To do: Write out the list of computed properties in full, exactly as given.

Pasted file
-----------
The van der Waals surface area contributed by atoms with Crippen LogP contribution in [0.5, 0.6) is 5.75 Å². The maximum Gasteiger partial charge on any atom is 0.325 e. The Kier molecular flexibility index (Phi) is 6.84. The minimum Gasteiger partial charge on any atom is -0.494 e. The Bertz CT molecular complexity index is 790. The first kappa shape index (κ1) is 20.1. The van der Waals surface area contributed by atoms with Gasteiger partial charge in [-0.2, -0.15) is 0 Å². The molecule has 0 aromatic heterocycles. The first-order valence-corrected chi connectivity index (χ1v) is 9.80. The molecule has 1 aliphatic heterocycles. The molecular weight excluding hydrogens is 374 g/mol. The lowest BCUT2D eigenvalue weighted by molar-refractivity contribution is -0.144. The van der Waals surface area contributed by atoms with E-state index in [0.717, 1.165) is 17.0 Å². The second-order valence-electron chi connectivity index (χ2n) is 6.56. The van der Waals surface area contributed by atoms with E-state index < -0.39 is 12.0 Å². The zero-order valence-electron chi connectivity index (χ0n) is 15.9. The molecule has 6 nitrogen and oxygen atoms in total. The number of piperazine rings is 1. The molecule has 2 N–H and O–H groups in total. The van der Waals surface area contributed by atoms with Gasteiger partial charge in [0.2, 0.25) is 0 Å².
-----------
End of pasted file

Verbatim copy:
The van der Waals surface area contributed by atoms with Crippen LogP contribution in [0.5, 0.6) is 5.75 Å². The maximum Gasteiger partial charge on any atom is 0.325 e. The Kier molecular flexibility index (Phi) is 6.84. The minimum Gasteiger partial charge on any atom is -0.494 e. The Bertz CT molecular complexity index is 790. The first kappa shape index (κ1) is 20.1. The van der Waals surface area contributed by atoms with Gasteiger partial charge in [-0.2, -0.15) is 0 Å². The molecule has 0 aromatic heterocycles. The first-order valence-corrected chi connectivity index (χ1v) is 9.80. The molecule has 1 aliphatic heterocycles. The molecular weight excluding hydrogens is 374 g/mol. The lowest BCUT2D eigenvalue weighted by molar-refractivity contribution is -0.144. The van der Waals surface area contributed by atoms with E-state index in [0.717, 1.165) is 17.0 Å². The second-order valence-electron chi connectivity index (χ2n) is 6.56. The van der Waals surface area contributed by atoms with E-state index < -0.39 is 12.0 Å². The zero-order valence-electron chi connectivity index (χ0n) is 15.9. The molecule has 6 nitrogen and oxygen atoms in total. The number of piperazine rings is 1. The molecule has 2 N–H and O–H groups in total. The van der Waals surface area contributed by atoms with Gasteiger partial charge in [0.2, 0.25) is 0 Å².